9. The method of claim 7, wherein the second formation sensor is chosen from a group of measurement types consisting of formation resistivity, anisotropy of resistivity, NMR properties, density, gamma ray emissions and other radioactive properties, electrokinetic properties, acoustic properties, seismic properties, dielectric properties, dip angles and locations of bed boundaries, mechanical properties, fluid types and composition, temperature, and pressure.
10. A bottom hole assembly comprising:
a reamer, the reamer comprising a first plurality of cutting elements and a second plurality of cutting elements;
a first formation sensor disposed between the first plurality of cutting elements and the second plurality of cutting elements; and
a hinged pad having a second formation sensor disposed thereon.
11. The bottom hole assembly of claim 10, wherein the first formation sensor is chosen from a group of measurement types consisting of formation resistivity, anisotropy of resistivity, NMR properties, density, gamma ray emissions and other radioactive properties, electrokinetic properties, acoustic properties, seismic properties, dielectric properties, dip angles and locations of bed boundaries, mechanical properties, fluid types and composition, temperature, and pressure.
12. The bottom hole assembly of claim 10, wherein the reamer is expandable.
13. The bottom hole assembly of claim 12, wherein the first formation sensor is chosen from a group of measurement types consisting of formation resistivity, anisotropy of resistivity, NMR properties, density, gamma ray emissions and other radioactive properties, electrokinetic properties, acoustic properties, seismic properties, dielectric properties, dip angles and locations of bed boundaries, mechanical properties, fluid types and composition, temperature, and pressure.
Description
TECHNICAL FIELD

This disclosure relates to making formation measurements while drilling a well, and more particularly to systems and methods for reducing the borehole gap for downhole sensors.

BACKGROUND OF THE INVENTION

It is common practice while drilling a borehole to make measurements while drilling (MWD) or to log while drilling (LWD). The sensors used to make such measurements perform much better if they are in close contact with the formation of interest. Standoff, or gap, between the sensor and the formation reduces the measurement accuracy and the resultant test data are subject to correction for these gap errors. Thus, it is desired to place the sensors such that they are in substantial contact with the formation. To achieve such contact, or near contact, sensors are placed on the drill collar, and in some situations, on the outside of the drill collar. Traditionally, deep looking sensors used in LWD and MWD are mounted on the drill collar. In this approach, the sensors are displaced (typically a few inches) from the borehole wall. In many situations the depth of investigation of the tool is large (on the order of feet), and thus the effect of the gap between the borehole and the formation can be ignored or corrected.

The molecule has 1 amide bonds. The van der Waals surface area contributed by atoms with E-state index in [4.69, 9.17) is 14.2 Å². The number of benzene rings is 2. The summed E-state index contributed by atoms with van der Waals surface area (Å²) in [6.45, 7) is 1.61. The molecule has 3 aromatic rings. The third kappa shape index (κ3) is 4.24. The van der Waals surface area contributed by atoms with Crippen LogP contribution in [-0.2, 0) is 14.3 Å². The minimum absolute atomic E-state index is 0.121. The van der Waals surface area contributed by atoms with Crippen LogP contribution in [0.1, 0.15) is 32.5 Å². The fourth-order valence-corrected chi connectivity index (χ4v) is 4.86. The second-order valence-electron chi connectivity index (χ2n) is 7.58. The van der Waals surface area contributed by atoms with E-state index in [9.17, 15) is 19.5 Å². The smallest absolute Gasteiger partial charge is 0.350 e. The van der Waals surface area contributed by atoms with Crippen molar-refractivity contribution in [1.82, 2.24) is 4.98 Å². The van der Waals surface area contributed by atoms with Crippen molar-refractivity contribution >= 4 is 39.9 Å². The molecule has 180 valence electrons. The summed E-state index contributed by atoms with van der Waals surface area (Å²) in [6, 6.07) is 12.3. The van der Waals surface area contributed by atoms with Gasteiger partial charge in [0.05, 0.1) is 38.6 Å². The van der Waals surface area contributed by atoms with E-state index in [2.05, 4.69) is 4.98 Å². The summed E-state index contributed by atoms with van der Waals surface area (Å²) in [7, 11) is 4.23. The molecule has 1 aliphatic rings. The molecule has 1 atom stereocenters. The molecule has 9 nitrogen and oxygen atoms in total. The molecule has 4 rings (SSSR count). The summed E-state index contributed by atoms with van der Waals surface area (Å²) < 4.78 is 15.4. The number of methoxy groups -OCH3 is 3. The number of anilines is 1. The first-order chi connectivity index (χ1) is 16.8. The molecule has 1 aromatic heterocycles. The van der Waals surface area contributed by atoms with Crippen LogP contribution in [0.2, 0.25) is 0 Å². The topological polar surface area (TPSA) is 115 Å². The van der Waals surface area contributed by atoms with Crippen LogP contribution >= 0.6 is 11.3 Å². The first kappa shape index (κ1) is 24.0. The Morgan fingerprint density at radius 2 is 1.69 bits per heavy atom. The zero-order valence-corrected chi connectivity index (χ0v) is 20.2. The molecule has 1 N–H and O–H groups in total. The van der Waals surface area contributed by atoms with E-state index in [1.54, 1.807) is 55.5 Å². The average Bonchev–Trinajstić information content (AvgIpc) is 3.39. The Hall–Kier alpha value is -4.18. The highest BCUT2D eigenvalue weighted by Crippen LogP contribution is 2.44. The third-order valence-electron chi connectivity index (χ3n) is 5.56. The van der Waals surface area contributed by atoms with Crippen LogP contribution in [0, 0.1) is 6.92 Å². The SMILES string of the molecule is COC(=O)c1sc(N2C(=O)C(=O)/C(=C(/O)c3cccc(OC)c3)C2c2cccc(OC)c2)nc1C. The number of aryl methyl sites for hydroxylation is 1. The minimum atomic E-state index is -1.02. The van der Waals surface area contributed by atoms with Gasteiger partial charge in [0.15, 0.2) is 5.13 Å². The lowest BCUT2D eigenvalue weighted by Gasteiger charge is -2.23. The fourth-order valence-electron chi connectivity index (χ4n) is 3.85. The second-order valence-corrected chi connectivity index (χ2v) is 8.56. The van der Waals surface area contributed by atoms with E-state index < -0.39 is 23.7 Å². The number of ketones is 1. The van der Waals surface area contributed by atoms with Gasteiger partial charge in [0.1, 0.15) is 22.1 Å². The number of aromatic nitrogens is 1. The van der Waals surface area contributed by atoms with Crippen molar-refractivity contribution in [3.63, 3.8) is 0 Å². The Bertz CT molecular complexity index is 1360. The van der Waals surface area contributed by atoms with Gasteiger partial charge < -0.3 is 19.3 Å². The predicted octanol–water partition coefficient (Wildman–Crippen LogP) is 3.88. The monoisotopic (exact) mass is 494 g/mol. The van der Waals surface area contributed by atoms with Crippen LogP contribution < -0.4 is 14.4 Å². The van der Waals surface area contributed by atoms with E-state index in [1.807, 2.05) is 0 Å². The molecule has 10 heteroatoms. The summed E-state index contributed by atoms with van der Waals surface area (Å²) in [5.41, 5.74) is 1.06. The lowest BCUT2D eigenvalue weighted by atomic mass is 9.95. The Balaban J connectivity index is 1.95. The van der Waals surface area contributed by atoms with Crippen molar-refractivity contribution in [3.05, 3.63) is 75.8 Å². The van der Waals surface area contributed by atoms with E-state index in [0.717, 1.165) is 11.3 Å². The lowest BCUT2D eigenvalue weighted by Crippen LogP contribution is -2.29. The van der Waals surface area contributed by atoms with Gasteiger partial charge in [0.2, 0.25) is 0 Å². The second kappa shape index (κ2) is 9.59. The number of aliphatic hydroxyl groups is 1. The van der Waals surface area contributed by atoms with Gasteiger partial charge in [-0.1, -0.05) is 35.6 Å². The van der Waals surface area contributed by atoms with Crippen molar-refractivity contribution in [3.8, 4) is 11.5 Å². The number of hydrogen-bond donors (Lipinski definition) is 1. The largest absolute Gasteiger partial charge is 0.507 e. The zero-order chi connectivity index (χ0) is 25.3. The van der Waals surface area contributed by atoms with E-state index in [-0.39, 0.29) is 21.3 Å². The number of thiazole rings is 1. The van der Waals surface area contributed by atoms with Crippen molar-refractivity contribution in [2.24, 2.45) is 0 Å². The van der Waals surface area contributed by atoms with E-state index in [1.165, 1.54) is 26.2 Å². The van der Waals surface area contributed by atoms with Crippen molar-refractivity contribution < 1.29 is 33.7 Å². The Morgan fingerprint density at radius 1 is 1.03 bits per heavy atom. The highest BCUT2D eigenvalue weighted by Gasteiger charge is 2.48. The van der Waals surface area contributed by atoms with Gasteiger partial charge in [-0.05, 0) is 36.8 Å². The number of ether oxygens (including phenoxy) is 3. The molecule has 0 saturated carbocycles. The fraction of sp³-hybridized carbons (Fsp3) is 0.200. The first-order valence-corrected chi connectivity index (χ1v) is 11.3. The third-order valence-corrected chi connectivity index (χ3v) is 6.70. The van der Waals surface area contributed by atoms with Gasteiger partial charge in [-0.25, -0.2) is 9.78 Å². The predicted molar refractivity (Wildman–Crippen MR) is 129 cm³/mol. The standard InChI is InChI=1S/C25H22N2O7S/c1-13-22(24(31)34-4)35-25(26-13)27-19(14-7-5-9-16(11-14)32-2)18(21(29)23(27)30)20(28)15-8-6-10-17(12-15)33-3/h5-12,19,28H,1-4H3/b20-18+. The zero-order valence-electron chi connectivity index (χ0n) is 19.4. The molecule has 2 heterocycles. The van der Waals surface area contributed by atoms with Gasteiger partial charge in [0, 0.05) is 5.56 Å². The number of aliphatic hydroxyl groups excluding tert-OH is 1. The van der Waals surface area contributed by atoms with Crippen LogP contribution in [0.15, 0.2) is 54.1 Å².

Shallower looking devices, however, may be strongly affected by the borehole signal (the error signal caused by the gap), to the extent that, in extreme cases, the formation signal is overwhelmed by the borehole signal and rendered useless. Measurement techniques such as shallow resistivity, density, and neutron fall in this category. To avoid the borehole signal problem, the tendency is to place some sensors on parts of the drilling assembly that are in very close proximity to the formation.

U.S. Pat. No. 6,173,793 discloses a non-rotating sleeve for dealing with the standoff problem. The '793 patent suggests the idea of using a non-rotating sleeve on top of which the sensor is mounted. The sensor can be mounted on the surface of a fixed or an extendable pad that helps bring the sensor in contact with the borehole wall to eliminate, or at least reduce, the borehole signal. Designs are available to accommodate a variety of formation evaluation sensors, such as density, nuclear magnetic resonance (NMR), resistivity, acoustic, or electromagnetic.

U.S. Pat. No. 6,564,883 teaches the placement of sensors close to the formation. The '883 patent takes advantage of non-rotating sleeves that are used as one approach to achieve directional drilling. As with the '793 patent, the sensors are placed on a pad that is mounted on an extended rib, which in turn is attached to the non-rotating sleeve. The extended pad is actuated using hydraulic or electrical motors. Once actuated, the pad comes in contact with the surface of the borehole, allowing the sensors to make substantially borehole independent measurements.